10-18-2011 09:13 AM
This is a pretty interesting house in Mt. Washington (albeit missing a few bathroom fixtures). What I don't get is that it's both a short sale AND a probate sale subject to court confirmation. How does THAT work--sounds very complicated for a buyer--and why would the seller (whoever that is) even bother? Who cares about the credit rating of a dead person?
10-18-2011 11:04 AM
This house has been on the market since 04/20/2008 when it was listed for $1,298,000.
You can still find the listing online with total different photographs.
Why didn't they just lower the price to find a buyer three years ago???
10-18-2011 11:50 AM
Maybe they were busy with life and death issues that superseded the need to sell the house. It sounds like there is a death involved with this situation...
10-18-2011 11:55 AM
To the question about the credit, I suspect there are probably more assets in the estate that might get tied up and be required to pay back an underwater house.
If you were one of the trustees your obligation is to maximize the benefits to the people and institutions designated by the deceased.
10-18-2011 01:35 PM
Adam, for the living the primary difference between a short sale and a foreclosure is the hit to your credit rating is somewhat less for a short sale. For the deceased, there is no difference. Why wouldn't the trustees just let the house be foreclosed on and essentially ignore that "asset" in this case? The only way I can imagine that not working is if somehow the mortgage was a recourse loan, but that basically never happens in California (unless the deceased took out a huge 2nd that is now more than the value of the house).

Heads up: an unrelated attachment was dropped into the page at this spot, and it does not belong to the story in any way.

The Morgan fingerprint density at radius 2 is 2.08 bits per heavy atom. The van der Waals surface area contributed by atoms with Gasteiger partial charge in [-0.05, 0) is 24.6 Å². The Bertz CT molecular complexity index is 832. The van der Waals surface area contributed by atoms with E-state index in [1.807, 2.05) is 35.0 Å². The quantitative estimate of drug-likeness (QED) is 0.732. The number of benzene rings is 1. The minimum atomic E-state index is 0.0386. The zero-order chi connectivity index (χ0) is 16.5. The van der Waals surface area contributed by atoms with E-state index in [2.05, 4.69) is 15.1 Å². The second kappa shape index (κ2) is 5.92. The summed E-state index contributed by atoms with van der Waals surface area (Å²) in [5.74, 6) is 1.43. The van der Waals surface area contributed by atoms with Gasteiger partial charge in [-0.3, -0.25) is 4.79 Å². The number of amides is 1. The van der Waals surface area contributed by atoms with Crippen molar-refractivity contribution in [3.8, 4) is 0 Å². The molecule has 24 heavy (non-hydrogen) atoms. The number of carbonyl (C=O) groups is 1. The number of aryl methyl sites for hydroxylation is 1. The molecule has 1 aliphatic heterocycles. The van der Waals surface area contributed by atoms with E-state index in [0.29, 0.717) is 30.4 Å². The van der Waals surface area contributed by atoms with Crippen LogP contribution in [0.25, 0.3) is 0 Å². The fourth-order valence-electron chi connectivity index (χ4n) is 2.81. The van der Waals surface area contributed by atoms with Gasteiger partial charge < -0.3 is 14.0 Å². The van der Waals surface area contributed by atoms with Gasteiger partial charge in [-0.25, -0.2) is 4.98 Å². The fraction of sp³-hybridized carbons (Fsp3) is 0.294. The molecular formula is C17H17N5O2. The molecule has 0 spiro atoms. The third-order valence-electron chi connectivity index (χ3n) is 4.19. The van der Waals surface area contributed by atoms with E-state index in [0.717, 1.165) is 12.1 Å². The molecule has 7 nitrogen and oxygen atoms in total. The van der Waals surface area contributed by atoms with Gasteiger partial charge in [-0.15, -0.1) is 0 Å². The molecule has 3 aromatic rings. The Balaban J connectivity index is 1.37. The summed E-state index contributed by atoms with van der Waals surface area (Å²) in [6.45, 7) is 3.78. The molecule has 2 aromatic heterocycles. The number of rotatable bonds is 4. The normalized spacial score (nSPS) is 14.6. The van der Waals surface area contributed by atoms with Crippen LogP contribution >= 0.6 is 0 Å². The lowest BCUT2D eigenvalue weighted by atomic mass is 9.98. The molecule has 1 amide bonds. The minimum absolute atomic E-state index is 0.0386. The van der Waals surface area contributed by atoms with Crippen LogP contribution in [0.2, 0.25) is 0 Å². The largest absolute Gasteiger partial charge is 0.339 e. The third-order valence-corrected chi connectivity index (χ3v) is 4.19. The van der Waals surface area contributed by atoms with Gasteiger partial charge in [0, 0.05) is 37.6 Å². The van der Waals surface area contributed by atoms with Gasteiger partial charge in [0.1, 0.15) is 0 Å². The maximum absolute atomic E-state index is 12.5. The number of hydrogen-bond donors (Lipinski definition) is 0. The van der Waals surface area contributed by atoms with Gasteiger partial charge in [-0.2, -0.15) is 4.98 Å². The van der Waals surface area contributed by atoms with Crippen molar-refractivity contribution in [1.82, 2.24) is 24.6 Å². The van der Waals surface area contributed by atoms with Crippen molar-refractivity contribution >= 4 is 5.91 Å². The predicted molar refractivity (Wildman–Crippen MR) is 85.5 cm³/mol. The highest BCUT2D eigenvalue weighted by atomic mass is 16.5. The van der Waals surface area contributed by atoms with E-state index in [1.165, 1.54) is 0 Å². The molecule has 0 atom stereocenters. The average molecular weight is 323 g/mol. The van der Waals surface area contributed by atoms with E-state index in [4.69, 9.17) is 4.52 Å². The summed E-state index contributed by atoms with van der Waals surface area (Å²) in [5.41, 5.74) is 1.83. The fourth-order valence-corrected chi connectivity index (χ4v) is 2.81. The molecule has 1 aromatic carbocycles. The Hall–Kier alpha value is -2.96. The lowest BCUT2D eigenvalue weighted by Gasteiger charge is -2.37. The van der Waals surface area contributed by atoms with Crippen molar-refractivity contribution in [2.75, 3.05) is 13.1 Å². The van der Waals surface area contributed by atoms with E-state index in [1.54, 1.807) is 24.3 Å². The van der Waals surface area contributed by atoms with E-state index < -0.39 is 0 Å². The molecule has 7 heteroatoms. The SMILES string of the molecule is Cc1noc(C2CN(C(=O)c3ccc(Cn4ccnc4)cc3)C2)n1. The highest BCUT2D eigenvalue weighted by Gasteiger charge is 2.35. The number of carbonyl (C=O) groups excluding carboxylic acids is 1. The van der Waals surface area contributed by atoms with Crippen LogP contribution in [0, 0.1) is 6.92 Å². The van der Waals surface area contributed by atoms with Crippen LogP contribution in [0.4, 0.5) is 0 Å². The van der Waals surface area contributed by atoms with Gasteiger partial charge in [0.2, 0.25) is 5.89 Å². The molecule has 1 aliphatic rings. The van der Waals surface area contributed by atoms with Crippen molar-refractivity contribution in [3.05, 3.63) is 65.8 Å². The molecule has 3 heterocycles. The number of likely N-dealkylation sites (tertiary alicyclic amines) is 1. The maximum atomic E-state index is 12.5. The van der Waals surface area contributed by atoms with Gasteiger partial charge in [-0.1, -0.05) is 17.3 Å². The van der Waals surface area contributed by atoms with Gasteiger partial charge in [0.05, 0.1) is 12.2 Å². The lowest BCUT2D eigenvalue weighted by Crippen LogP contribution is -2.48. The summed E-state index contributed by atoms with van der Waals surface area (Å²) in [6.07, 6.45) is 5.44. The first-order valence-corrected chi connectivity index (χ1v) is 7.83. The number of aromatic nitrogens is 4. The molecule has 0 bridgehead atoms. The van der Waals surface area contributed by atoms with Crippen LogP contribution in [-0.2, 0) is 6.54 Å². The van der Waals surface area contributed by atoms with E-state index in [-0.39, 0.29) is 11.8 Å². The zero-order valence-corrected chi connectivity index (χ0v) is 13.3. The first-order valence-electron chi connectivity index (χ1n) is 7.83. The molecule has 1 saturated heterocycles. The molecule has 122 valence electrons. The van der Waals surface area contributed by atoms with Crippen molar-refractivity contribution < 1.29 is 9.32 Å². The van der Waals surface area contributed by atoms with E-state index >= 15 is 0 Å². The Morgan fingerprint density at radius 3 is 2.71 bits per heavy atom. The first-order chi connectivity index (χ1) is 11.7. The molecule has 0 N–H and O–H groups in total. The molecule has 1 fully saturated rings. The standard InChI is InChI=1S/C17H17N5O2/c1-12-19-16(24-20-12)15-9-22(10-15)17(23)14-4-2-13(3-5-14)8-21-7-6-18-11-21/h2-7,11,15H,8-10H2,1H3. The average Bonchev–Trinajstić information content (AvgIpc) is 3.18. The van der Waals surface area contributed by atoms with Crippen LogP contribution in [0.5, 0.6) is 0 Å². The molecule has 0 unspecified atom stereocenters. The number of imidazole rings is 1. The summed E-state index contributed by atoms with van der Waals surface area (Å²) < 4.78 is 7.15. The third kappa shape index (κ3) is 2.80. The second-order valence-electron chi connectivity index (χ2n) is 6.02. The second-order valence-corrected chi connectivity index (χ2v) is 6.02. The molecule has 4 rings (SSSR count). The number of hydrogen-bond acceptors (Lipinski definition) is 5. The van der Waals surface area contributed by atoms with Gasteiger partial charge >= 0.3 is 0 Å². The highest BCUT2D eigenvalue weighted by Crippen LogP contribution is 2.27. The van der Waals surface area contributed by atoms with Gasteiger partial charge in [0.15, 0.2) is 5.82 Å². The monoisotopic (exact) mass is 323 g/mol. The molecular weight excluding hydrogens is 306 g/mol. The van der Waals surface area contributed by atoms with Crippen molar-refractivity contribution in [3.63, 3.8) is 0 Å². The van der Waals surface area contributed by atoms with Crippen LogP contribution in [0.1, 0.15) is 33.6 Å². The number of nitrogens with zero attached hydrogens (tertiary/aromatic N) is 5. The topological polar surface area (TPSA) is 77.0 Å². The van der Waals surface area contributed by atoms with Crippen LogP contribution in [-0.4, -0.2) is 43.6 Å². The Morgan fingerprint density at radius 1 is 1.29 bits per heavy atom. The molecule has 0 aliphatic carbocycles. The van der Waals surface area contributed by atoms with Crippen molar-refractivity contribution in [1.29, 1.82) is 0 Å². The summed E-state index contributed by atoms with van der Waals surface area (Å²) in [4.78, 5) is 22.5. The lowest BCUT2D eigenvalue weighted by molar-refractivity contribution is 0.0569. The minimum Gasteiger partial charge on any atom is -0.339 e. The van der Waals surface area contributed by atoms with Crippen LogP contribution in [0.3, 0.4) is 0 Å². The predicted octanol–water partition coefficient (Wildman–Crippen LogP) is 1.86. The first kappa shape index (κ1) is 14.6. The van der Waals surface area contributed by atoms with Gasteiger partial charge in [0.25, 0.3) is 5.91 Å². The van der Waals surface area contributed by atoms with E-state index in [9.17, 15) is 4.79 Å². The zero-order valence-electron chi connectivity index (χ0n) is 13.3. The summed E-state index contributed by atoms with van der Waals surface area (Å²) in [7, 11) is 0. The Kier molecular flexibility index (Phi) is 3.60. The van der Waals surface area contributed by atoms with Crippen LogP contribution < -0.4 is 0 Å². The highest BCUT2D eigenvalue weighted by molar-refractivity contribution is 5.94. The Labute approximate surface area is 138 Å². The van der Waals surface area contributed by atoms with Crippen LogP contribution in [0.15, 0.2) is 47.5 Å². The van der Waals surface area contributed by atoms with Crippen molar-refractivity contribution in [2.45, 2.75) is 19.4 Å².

10-18-2011 04:07 PM
The only legitimate reason I can imagine a short sale occuring with a probate property is that they are trying to stick the bank with some of the losses. Perhaps others can chime in with alternate theories.
10-18-2011 06:48 PM - edited 10-18-2011 06:50 PM
Weird – there seems to be no reason for the decedent’s estate to go along with this; California is a non-recourse state, so the estate cannot be held liable for any shortfall in the mortgage upon foreclosure. Maybe there’s some other reason that it could be categorized as an unliquidated liability which could potentially postpone settlement of probate? Not a trusts and estates person, so have no idea how the foreclosure-probate laws work in tandem.
I don't even like contemporary architecture that much, but that is a great looking house.
10-18-2011 07:05 PM
Hey not_ally--good to see you back here. I wonder if this is maybe a conservatorship and not a dead person's estate we are talking about. Are conservator sales subject to probate?
10-18-2011 10:17 PM
Hey Andiamo, I didn't even think of a conservatorship. But I bet you're right, on blockshopper the owner shows up as a trust and if the equitable owner is still alive, maintaining his/her credit makes sense. I ran the address through google and came across this – ignore the purple prose but check out the pictures. The place is pretty cool looking. The original pictures really don’t do it justice.